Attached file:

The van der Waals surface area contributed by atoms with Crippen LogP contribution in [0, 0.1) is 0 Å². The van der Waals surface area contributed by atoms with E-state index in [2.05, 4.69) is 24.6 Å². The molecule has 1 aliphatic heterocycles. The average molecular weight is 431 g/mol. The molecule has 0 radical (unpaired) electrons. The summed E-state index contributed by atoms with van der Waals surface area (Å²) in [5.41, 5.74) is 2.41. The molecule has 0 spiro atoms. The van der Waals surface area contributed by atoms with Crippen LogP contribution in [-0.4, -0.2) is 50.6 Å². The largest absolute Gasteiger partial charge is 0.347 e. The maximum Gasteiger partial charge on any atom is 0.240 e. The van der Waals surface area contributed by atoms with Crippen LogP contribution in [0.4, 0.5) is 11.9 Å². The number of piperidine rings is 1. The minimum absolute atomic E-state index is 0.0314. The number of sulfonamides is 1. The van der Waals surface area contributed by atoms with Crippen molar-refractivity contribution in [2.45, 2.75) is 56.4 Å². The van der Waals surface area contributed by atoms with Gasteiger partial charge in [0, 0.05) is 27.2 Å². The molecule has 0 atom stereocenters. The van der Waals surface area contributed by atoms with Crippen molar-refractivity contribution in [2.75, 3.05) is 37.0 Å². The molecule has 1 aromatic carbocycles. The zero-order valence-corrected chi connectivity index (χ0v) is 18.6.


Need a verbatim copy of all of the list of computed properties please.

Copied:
The van der Waals surface area contributed by atoms with Crippen LogP contribution in [0, 0.1) is 0 Å². The van der Waals surface area contributed by atoms with E-state index in [2.05, 4.69) is 24.6 Å². The molecule has 1 aliphatic heterocycles. The average molecular weight is 431 g/mol. The molecule has 0 radical (unpaired) electrons. The summed E-state index contributed by atoms with van der Waals surface area (Å²) in [5.41, 5.74) is 2.41. The molecule has 0 spiro atoms. The van der Waals surface area contributed by atoms with Crippen LogP contribution in [-0.4, -0.2) is 50.6 Å². The largest absolute Gasteiger partial charge is 0.347 e. The maximum Gasteiger partial charge on any atom is 0.240 e. The van der Waals surface area contributed by atoms with Crippen LogP contribution in [0.4, 0.5) is 11.9 Å². The number of piperidine rings is 1. The minimum absolute atomic E-state index is 0.0314. The number of sulfonamides is 1. The van der Waals surface area contributed by atoms with Crippen molar-refractivity contribution in [2.45, 2.75) is 56.4 Å². The van der Waals surface area contributed by atoms with Gasteiger partial charge in [0, 0.05) is 27.2 Å². The molecule has 0 atom stereocenters. The van der Waals surface area contributed by atoms with Crippen molar-refractivity contribution in [2.75, 3.05) is 37.0 Å². The molecule has 1 aromatic carbocycles. The zero-order valence-corrected chi connectivity index (χ0v) is 18.6.